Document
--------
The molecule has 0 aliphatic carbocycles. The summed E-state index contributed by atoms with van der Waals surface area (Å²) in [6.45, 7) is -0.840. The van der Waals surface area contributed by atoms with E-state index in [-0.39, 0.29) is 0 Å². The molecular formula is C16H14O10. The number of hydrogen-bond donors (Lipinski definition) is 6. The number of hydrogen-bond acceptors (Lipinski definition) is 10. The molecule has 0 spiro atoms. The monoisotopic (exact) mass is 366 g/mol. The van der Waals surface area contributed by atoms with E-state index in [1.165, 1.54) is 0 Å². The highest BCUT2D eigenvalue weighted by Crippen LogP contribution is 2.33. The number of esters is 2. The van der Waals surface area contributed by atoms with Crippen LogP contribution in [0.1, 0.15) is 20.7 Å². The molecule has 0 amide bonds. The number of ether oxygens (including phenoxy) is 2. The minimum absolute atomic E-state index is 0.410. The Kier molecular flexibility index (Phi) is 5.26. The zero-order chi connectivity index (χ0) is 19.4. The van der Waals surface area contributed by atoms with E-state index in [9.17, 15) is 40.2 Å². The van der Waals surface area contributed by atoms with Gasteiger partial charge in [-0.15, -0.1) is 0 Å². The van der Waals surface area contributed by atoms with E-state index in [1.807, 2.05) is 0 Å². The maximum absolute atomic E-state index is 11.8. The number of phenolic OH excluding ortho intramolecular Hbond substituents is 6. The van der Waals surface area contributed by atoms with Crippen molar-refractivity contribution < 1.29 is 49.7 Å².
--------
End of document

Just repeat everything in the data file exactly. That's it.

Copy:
The molecule has 0 aliphatic carbocycles. The summed E-state index contributed by atoms with van der Waals surface area (Å²) in [6.45, 7) is -0.840. The van der Waals surface area contributed by atoms with E-state index in [-0.39, 0.29) is 0 Å². The molecular formula is C16H14O10. The number of hydrogen-bond donors (Lipinski definition) is 6. The number of hydrogen-bond acceptors (Lipinski definition) is 10. The molecule has 0 spiro atoms. The monoisotopic (exact) mass is 366 g/mol. The van der Waals surface area contributed by atoms with E-state index in [1.165, 1.54) is 0 Å². The highest BCUT2D eigenvalue weighted by Crippen LogP contribution is 2.33. The number of esters is 2. The van der Waals surface area contributed by atoms with Crippen LogP contribution in [0.1, 0.15) is 20.7 Å². The molecule has 0 amide bonds. The number of ether oxygens (including phenoxy) is 2. The minimum absolute atomic E-state index is 0.410. The Kier molecular flexibility index (Phi) is 5.26. The zero-order chi connectivity index (χ0) is 19.4. The van der Waals surface area contributed by atoms with E-state index in [9.17, 15) is 40.2 Å². The van der Waals surface area contributed by atoms with Gasteiger partial charge in [-0.15, -0.1) is 0 Å². The van der Waals surface area contributed by atoms with E-state index in [1.807, 2.05) is 0 Å². The maximum absolute atomic E-state index is 11.8. The number of phenolic OH excluding ortho intramolecular Hbond substituents is 6. The van der Waals surface area contributed by atoms with Crippen molar-refractivity contribution < 1.29 is 49.7 Å².